Technical times: BCC moves into 21st century, but part of past remains
PITTSFIELD, Oct 29, 2009 (The Berkshire Eagle - McClatchy-Tribune Information Services via COMTEX) -- Online classes, digitized equipment and wireless classrooms are synonymous with 21st-century teaching.
Biotechnology, green manufacturing and efficient energy production are being looked to as leading industries of the future by Berkshire Community College and local businesses.
As the oldest community college in the state, BCC faces the demands of keeping pace with the new century and all of its tech-based innovations. And though the college has made some leaps, it still has bounds to go.
One of the first steps was upgrading BCC's Internet connections to a wireless field.
"Students began asking for ways to access the Internet, especially because of our distance learning courses," said Richard Wixsom, BCC's director of information technology.
Distance learning, also known as Web-based online courses, were implemented by the college in the 2003 spring semester.
In the BCC catalog for this fall, there are 27 online credit courses and 12 non-credit programs designed and taught by BCC personnel. Credit courses include general biology and environmental awareness. Non-credit course titles include "Telecommuting: Working from Home," "Becoming an Independent Contractor," and "Finding the Right Hairstyle for You!" BCC also is partnered with Gatlin Educational Services and Education to Go Inc., offering more than a hundred other online enrichment and certification programs among them. Using a $40,000 allotment from the Berkshire Community College Foundation, the college installed its wireless hardware and software network in the spring of 2008.
At about the same time, the college began investing in wireless and computerized technology such as SMART Board computer-to-whiteboard systems, digital projectors and imaging systems, and softwarebased teaching systems. Wixsom said BCC tries to buy new PCs on a five-year cycle. The college currently owns about 800 computers.
In the near future, the tech department is looking to install Windows 7 programs and purchase a backup generator for the school's IT system.
To acclimate BCC faculty members to all of this technology and to help them keep up with 21st-century trends in education, the college established the Center for Teaching and Learning (CTL) two years ago, using professional development funds from a Title III grant.
CTL Director Dori Digenti said professors regularly use Webbased software and materials in their curriculum.
Two years ago, environmental science professor Tom Tyning and his students began digitally collecting data on the migration patterns of the local Jefferson salamander. In a recent lesson in the college's new Macintosh computer lab, Tyning instructed business admin-istration and environmental science student Jessica Dezieck on how to use a geographic information system ( GIS) to create a migration map on a Mac.
"I'm completely amazed by it," said Dezieck, who also is a member of the Great Barrington Conservation Commission.
"This technology is definitely useful, and in a very practical way," Tyning said. "Working on the commission or in the field, she [Dezieck] would need to know how to use this." As BCC continues to forge ahead in this millennium, it has to invest in catching up with technology of the past century.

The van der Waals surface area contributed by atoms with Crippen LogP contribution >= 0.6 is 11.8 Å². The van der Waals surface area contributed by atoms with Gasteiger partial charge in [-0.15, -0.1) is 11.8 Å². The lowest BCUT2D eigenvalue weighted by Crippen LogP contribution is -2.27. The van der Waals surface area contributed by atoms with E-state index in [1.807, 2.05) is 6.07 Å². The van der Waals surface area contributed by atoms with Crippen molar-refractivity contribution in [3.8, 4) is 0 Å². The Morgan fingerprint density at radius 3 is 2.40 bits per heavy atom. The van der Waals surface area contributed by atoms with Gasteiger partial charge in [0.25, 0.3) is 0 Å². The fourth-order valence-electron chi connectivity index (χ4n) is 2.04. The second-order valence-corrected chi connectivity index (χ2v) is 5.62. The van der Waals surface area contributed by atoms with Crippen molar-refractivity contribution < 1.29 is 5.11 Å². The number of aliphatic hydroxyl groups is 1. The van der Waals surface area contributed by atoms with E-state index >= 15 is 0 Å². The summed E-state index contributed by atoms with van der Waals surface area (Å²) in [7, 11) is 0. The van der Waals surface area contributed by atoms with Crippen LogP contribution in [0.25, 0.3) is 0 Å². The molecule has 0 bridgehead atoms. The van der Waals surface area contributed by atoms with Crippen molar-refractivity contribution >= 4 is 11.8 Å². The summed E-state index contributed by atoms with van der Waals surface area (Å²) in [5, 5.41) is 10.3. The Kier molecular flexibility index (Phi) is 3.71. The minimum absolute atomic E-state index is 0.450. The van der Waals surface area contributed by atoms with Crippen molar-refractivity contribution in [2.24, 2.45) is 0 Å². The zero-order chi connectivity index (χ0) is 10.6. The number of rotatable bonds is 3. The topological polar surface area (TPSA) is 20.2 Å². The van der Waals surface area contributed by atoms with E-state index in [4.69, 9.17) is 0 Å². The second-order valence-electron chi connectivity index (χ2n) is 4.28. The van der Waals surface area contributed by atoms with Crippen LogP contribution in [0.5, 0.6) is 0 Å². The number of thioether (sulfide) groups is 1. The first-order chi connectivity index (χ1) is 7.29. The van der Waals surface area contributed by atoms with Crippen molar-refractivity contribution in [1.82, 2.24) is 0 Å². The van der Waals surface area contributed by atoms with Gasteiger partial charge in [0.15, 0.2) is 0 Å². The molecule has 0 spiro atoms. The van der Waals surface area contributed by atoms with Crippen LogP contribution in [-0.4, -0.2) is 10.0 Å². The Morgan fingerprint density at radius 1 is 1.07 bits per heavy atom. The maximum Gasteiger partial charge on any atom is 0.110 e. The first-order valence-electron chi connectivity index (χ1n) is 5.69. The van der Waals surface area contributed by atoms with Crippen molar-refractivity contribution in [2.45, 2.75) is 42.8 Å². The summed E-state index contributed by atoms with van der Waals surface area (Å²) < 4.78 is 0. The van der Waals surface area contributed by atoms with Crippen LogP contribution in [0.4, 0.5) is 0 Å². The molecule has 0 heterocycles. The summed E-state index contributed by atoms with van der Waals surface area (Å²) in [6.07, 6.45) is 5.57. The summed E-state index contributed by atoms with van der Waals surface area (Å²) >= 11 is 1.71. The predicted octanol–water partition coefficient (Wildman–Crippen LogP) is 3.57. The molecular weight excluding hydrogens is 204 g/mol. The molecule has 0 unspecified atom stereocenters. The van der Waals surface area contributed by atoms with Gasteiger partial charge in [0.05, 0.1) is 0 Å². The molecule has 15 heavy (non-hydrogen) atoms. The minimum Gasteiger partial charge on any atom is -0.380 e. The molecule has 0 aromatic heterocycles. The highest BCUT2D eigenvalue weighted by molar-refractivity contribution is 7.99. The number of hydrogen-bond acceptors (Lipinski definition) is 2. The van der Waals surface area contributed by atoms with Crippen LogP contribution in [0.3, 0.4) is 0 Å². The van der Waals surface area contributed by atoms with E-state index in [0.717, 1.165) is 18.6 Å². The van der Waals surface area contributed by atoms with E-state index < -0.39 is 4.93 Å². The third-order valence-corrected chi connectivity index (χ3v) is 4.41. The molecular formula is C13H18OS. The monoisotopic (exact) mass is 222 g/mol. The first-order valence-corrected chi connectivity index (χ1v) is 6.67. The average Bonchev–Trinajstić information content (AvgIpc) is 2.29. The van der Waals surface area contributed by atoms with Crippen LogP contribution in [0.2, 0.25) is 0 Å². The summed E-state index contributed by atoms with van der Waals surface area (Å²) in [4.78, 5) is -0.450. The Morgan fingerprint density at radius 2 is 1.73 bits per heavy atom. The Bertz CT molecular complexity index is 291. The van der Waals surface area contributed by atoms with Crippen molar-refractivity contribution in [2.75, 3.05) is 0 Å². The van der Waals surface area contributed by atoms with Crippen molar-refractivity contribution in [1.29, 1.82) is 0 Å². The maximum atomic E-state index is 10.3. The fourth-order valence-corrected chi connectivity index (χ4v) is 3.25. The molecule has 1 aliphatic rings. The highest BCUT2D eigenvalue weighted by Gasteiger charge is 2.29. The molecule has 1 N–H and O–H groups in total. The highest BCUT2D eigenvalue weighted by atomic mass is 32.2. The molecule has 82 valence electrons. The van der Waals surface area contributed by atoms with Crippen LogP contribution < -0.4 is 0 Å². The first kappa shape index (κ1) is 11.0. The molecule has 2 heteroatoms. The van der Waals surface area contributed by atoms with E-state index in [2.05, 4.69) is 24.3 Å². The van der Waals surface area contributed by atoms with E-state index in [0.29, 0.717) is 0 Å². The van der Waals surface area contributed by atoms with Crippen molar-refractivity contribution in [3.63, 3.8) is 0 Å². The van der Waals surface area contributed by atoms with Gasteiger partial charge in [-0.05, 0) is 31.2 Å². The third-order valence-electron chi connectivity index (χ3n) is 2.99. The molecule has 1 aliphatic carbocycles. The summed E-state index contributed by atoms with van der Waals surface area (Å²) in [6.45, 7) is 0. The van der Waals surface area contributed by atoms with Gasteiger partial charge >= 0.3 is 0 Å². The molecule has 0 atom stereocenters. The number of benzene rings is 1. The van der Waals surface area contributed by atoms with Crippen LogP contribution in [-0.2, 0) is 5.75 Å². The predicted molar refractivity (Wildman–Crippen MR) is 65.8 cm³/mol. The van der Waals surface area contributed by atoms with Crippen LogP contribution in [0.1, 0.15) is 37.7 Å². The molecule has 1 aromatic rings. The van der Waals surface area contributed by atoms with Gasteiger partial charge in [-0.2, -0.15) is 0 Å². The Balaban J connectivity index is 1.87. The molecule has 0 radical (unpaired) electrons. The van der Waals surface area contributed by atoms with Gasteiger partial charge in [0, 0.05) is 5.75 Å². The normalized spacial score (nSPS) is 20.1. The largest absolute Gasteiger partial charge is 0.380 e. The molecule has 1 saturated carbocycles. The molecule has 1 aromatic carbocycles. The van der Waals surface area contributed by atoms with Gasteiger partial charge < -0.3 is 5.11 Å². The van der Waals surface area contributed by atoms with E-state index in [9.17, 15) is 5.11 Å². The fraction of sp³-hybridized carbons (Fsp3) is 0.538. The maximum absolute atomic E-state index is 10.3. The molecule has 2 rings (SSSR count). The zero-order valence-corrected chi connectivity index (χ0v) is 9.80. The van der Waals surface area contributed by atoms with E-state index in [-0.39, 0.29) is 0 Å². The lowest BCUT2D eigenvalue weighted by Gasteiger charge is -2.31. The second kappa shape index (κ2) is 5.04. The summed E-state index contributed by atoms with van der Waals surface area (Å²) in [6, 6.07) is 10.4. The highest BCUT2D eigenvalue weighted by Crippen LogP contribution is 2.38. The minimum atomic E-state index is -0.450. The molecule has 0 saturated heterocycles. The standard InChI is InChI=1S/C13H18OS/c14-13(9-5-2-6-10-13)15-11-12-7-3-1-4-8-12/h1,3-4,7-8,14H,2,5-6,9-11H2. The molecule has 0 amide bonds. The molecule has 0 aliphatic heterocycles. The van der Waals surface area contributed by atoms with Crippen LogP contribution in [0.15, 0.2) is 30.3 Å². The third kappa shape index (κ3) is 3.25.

Over the summer, the college opened a new 12-station Musical Instrument Digital Interface (MIDI) lab for electronic music instruction. That's a stride for BCC, but MIDI technology has existed in some local grade schools for nearly a decade.
BCC's science laboratories also are playing catch-up. Equipment from the 1970s, including scales and thermometers, is still used. And it wasn't until this year that labs moved away from using formaldehyde-preserved cats and frogs for dissection. Now, dissections are done using virtual computer- based programs.
"We're trying to get students into doing what the industry's been doing for the past 30 years," chemistry professor D. Clifford Myers said.
A major factor in BCC's lagging science equipment has been money. Myers said some of the instruments the school needs cost $8,000 to $10,000 per unit to start. Over the past few years, Charles Kaminski, assistant dean of academic affairs for business, science, mathematics and technology, has appealed to the BCC Foundation to purchase new equipment for his departments. That equipment now includes computers, virtual dissection software, digital microscopy equipment, and automated melting- point machines.
Similarly, if it weren't for a $500,000 donation from the estate of nursing faculty member Barbara A. Nichols in 2008, the state-ofthe- art nursing clinic in the college's Melville Hall wouldn't exist.
Now, through some new administrative leadership, grants and foundation funds, the college has more hope of catching up with the technology of the times.
"We're growing up," Kaminski said.
Digenti agreed. In May, BCC's Center for Teaching and Learning held a summer seminar on "Learning 2.0" for professors.
"I was surprised. There was a great interest in learning how to use blogs, wikis, social networking Web sites, Flip video and Google mail for classroom purposes," Digenti said.
"There's still a sense of wait and see if it works," she said. "But we're moving ahead here, and technology is one way to do it. We take it very seriously." To see more of The Berkshire Eagle or to subscribe to the newspaper, go to http://www.berkshireeagle.com. Copyright (c) 2009, The Berkshire Eagle, Pittsfield, Mass. Distributed by McClatchy-Tribune Information Services. For reprints, email [email protected], call 800-374-7985 or 847-635-6550, send a fax to 847-635-6968, or write to The Permissions Group Inc., 1247 Milwaukee Ave., Suite 303, Glenview, IL 60025, USA.
Interview withTheresa Szczurek
Unified Communications Goes Multi-Screen